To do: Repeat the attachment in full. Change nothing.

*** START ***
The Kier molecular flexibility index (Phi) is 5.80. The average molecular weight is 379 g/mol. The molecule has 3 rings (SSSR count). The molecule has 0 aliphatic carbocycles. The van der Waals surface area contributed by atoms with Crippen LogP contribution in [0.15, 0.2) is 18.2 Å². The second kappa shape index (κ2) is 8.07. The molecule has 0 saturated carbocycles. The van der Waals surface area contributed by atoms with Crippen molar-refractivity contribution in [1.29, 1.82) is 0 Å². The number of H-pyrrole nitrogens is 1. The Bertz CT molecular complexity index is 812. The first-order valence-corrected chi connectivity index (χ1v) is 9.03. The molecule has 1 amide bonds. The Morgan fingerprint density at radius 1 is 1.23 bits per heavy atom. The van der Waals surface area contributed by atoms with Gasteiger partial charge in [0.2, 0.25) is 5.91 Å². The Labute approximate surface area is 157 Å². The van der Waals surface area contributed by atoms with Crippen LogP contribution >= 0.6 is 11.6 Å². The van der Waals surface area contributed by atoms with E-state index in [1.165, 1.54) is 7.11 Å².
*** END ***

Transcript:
The Kier molecular flexibility index (Phi) is 5.80. The average molecular weight is 379 g/mol. The molecule has 3 rings (SSSR count). The molecule has 0 aliphatic carbocycles. The van der Waals surface area contributed by atoms with Crippen LogP contribution in [0.15, 0.2) is 18.2 Å². The second kappa shape index (κ2) is 8.07. The molecule has 0 saturated carbocycles. The van der Waals surface area contributed by atoms with Crippen molar-refractivity contribution in [1.29, 1.82) is 0 Å². The number of H-pyrrole nitrogens is 1. The Bertz CT molecular complexity index is 812. The first-order valence-corrected chi connectivity index (χ1v) is 9.03. The molecule has 1 amide bonds. The Morgan fingerprint density at radius 1 is 1.23 bits per heavy atom. The van der Waals surface area contributed by atoms with Gasteiger partial charge in [0.2, 0.25) is 5.91 Å². The Labute approximate surface area is 157 Å². The van der Waals surface area contributed by atoms with Crippen LogP contribution >= 0.6 is 11.6 Å². The van der Waals surface area contributed by atoms with E-state index in [1.165, 1.54) is 7.11 Å².